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  5. Wilhelm Arcturus Post author

    @Marathal – I can think of nothing so counter-productive as suing at this point. That would be beyond idiotic. Leaving aside the ongoing bad press, the legal fees to do so would probably amount to more than the net worth of his family. There is no upside at all to that idea.

    @Bhagpuss – Back in 1989, after the crack down on the democracy movement in Tienanmen Square, I would have said that we would never have anything but tense and frosty relations with China. But the west has a short memory and money has no concern for history. I was emotionally invested in all of that at the time, and remain dubious about anything involving the Chinese government. They have zero good will towards us and we kid ourselves if we think otherwise. If the USSR was Czarism with a red paint job and some slogans, then the PRC is just the return of Imperial China and it seeks to be the center of all things once more.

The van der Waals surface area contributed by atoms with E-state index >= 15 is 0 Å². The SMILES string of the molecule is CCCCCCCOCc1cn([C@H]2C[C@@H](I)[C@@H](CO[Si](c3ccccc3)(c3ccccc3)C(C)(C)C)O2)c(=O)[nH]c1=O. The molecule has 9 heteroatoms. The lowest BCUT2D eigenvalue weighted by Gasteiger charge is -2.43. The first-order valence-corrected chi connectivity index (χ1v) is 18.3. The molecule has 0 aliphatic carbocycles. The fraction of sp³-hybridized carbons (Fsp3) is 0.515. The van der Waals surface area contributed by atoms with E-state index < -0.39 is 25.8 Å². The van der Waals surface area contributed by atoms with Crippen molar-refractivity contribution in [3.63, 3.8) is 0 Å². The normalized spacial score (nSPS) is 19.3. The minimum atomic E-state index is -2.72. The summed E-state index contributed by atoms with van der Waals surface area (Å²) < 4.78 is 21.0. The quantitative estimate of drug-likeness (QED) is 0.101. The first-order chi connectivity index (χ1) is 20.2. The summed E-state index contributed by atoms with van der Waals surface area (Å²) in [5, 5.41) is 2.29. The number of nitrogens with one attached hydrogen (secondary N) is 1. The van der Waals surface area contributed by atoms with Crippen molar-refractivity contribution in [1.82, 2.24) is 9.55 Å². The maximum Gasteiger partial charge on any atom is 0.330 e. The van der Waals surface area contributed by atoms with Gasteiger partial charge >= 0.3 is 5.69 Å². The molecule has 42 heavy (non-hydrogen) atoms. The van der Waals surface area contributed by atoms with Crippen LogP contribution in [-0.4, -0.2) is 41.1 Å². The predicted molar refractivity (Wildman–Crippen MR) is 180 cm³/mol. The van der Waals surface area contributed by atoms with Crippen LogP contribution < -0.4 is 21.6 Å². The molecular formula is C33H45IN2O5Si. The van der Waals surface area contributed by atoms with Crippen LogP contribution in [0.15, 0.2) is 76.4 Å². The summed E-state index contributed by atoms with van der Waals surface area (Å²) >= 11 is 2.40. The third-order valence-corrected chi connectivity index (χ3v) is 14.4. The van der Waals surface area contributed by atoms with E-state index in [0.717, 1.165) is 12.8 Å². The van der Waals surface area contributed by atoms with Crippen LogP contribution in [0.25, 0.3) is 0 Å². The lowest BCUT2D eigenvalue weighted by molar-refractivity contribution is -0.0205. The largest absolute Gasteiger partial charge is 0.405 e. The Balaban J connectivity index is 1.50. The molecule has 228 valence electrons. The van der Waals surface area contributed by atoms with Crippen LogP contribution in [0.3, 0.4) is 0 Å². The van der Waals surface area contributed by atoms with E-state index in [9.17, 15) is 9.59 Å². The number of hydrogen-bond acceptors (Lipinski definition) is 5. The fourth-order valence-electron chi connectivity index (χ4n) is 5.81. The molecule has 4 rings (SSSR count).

But I get called a crank when I say that. And I might very well be.

    As for the amount of revenue companies get from China, that is the comical part of all of this. They are drawn in by the lure of a unified market of one billion people. But the government holds the reins and stacks the deck. You have to partner with a Chinese company in a joint venture, and the local company must be the majority owner. They get 50% of earnings straight off the top, no joke. Meanwhile, repatriating the remaining earnings is difficult. The RMB isn’t convertible in large amounts because the government of China wants you to re-invest it there rather than take it home.

    So when people talk about how a movie like Warcraft made so much money in China it is all BS. Half of it gets taken straight away and the other half you cannot bring home. It is all paper value. Every once in a while the government will let you repatriate some, with a promise of more later if you behave, but that is just to keep companies on the hook. And once you’ve invested, you’re stuck unless you want to take a loss on the books. Better to just stick it out.

    But the allure of a billion people remains. It is an illusion, a promise that the government of China likes to encourage to get you to invest.

    Liked by 4 people

  6. Marathal